MAUNALOA, Hawaii -- Although sitting around with a good book and an
unparalleled view of the ocean is usually the order of the day,
boredom as a state of being is not possible at the Sheraton Molokai
Beach Village, where my extended family recently celebrated a
Part of our group rented bicycles for the day, and some of us
chose lessons in cattle-rustling, skeet-shooting and archery.
Kayaking, guided hikes and paintball also are available.
Most of the activities are run by Molokai Fish & Dive (wwwlokaifishanddive.com). For the less physically
inclined, a cultural beach walk might be all the stimulation
I chose not to rent bicycles ($30 all day), but I have
mountain-biked some of the numerous trails on the island and can
safely say that even the most fit and skilled will love the variety
in the terrain, from wide-open Jeep trails to soft, red sand and
technical single track.
Maps and stakes with arrows make it fairly simple for riders to
be their own guide, but they must be prepared to be their own
mechanic, as well, should a kiawe thorn puncture a tire.
Some members of our family made the trek from the beach village
to Kaupoa Beach, a mostly downhill, dirt-road ride of about seven
miles, one with his 5-year-old attached to a mini-tandem and his
7-year-old riding alongside.
An image of my daughter riding on horseback into the middle of a
herd of cattle to extract a cow and drive it into the arena is one
I will not soon forget.
The paniolo (Hawaiian cowboy) roundup, a three-hour adventure,
started in a rodeo ring with some basic instruction. Once in the
open field, we rounded up about 20 head of cattle in 15
Back in the ring, we took turns driving the cattle. We learned
to separate cows from the group, which transformed the ride from
little more than sitting in the saddle to an experience that
required the use of many skills for a tangible purpose.
Throughout what felt like an authentic Hawaiian cowboy
experience, we admired views of the west side of the island all the
way to the ocean.
Cost: $80 per person for about two hours. The minimum age is 10,
but exceptions are made for small groups or children with riding
I hate to admit I love to shoot things. Not living things. But
there's nothing better than blowing up an inanimate, biodegradable
During our stay at the Sheraton Molokai, we hopped on the free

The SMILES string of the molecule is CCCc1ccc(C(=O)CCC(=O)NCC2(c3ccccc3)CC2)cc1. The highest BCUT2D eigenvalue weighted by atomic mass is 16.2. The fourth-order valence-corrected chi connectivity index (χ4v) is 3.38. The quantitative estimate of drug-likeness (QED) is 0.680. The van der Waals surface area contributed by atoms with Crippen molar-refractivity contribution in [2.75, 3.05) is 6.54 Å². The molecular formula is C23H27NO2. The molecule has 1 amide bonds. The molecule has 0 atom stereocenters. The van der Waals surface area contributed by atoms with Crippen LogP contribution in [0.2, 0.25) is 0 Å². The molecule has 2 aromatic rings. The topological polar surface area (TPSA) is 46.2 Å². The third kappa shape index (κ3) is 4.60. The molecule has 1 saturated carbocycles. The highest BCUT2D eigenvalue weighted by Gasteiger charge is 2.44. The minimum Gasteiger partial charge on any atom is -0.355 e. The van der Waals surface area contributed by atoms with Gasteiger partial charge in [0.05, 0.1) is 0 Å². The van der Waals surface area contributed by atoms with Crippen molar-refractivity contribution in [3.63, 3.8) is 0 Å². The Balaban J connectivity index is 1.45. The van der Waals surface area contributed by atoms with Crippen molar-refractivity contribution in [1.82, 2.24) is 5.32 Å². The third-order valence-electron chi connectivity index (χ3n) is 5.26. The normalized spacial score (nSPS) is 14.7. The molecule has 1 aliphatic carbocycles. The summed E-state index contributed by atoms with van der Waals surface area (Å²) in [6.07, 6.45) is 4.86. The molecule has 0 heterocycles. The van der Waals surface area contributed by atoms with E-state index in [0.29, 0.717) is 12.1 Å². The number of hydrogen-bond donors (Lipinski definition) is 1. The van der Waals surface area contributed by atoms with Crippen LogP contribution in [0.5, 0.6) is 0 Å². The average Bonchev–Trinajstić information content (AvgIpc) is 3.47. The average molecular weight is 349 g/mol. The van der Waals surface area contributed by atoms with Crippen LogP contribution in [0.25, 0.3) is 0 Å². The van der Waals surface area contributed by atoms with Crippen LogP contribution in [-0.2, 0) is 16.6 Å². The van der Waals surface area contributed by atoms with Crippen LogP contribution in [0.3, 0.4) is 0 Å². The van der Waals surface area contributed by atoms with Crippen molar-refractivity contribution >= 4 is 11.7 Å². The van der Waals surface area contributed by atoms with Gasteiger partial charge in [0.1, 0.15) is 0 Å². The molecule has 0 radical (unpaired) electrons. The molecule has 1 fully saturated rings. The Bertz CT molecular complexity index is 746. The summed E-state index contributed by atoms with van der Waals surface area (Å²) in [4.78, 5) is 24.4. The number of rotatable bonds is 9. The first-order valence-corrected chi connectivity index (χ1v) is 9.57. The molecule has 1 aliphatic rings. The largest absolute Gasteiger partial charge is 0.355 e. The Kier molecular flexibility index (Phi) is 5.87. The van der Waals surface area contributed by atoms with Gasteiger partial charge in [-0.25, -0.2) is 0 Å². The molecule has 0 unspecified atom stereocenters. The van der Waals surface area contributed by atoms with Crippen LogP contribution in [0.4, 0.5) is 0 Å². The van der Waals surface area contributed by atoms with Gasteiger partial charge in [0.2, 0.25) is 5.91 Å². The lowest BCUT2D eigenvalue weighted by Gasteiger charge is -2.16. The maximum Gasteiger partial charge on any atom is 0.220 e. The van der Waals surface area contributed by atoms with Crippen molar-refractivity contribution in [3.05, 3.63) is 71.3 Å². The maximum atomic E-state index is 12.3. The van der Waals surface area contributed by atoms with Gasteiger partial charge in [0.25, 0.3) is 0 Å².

shuttle to the isolated sporting clay area about 20 minutes from
Kaupoa Beach, where we stayed in canvas, ecofriendly tentalows.
With my 11-year-old son eager to try his hand at shooting, I
found myself hesitant and on high alert, but our instructor put me
Two stations gave us four types of clay animals to shoot. These
included two flight patterns simulating birds and two running
patterns mimicking rabbits. A 20-gauge shotgun proved manageable
for my son; however, the "rabbits" might test even experienced
Cost: $65 for 50 rounds, which last about three hours.
There is something so ancient and so pure about archery. A bow.
An arrow. A target. Your hands. Your aim. Instant failure or
gratification. No noise. No excuses.
Located in the same isolated meadow as the sporting clays
course, it's one of the most accessible activities at the beach
village as well as one of the cheapest.
After basic instructions, we were led into a wooded area where
we took aim at wooden animals, including a wild boar and a deer,
both common prey on Molokai.
Even children as young as 5 let fly the arrow in hopes of
hitting the bull's-eye.
Tip: The afternoon session can get hot during summer months. Try
the morning session. Cost: $35 per person; about three hours.
Cultural beach walk
Young children unable to ride horses or bicycles -- or shoot
arrows -- tagged along for what proved to be the most educational
excursion of all.
Our guide on the Cultural Beach Walk wove the history of the
Hawaiian people and his own family into simple concepts the
children could grasp.
He chanted for us at a fishing shrine, showed us his wife's
Niihau shell necklace (valued at $19,000) and told us about his
brother, who earns his living making and selling jewelry on
For more details on this article, see Sheraton Molokai Village: No TVs, lots of